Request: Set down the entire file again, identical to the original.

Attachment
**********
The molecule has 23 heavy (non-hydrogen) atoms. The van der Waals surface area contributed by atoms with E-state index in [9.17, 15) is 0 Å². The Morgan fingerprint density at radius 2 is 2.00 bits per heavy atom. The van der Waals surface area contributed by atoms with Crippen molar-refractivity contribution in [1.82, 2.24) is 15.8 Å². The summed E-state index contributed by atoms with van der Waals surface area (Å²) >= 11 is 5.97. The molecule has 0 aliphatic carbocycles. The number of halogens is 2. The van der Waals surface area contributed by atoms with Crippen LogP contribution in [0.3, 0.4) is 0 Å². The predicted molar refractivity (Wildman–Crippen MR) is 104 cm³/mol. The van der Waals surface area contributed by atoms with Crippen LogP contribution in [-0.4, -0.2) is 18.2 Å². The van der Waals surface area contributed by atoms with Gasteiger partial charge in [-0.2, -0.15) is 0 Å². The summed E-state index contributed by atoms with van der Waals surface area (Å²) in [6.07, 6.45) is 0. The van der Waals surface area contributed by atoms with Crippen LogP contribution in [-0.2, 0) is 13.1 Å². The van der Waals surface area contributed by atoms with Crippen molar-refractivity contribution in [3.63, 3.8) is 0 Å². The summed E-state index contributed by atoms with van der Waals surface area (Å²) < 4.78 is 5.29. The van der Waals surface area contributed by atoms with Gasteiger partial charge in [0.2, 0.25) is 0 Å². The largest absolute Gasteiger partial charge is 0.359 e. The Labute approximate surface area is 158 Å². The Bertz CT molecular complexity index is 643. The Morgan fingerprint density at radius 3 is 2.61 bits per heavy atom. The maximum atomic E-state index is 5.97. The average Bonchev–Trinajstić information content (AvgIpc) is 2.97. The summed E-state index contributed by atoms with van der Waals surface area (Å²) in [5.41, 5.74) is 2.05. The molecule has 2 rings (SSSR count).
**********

The molecule has 23 heavy (non-hydrogen) atoms. The van der Waals surface area contributed by atoms with E-state index in [9.17, 15) is 0 Å². The Morgan fingerprint density at radius 2 is 2.00 bits per heavy atom. The van der Waals surface area contributed by atoms with Crippen molar-refractivity contribution in [1.82, 2.24) is 15.8 Å². The summed E-state index contributed by atoms with van der Waals surface area (Å²) >= 11 is 5.97. The molecule has 0 aliphatic carbocycles. The number of halogens is 2. The van der Waals surface area contributed by atoms with Crippen LogP contribution in [0.3, 0.4) is 0 Å². The predicted molar refractivity (Wildman–Crippen MR) is 104 cm³/mol. The van der Waals surface area contributed by atoms with Crippen LogP contribution in [-0.4, -0.2) is 18.2 Å². The van der Waals surface area contributed by atoms with Gasteiger partial charge in [-0.2, -0.15) is 0 Å². The summed E-state index contributed by atoms with van der Waals surface area (Å²) in [6.07, 6.45) is 0. The van der Waals surface area contributed by atoms with Crippen LogP contribution in [-0.2, 0) is 13.1 Å². The van der Waals surface area contributed by atoms with Crippen molar-refractivity contribution in [3.63, 3.8) is 0 Å². The summed E-state index contributed by atoms with van der Waals surface area (Å²) < 4.78 is 5.29. The van der Waals surface area contributed by atoms with Gasteiger partial charge in [0.2, 0.25) is 0 Å². The largest absolute Gasteiger partial charge is 0.359 e. The Labute approximate surface area is 158 Å². The Bertz CT molecular complexity index is 643. The Morgan fingerprint density at radius 3 is 2.61 bits per heavy atom. The maximum atomic E-state index is 5.97. The average Bonchev–Trinajstić information content (AvgIpc) is 2.97. The summed E-state index contributed by atoms with van der Waals surface area (Å²) in [5.41, 5.74) is 2.05. The molecule has 2 rings (SSSR count).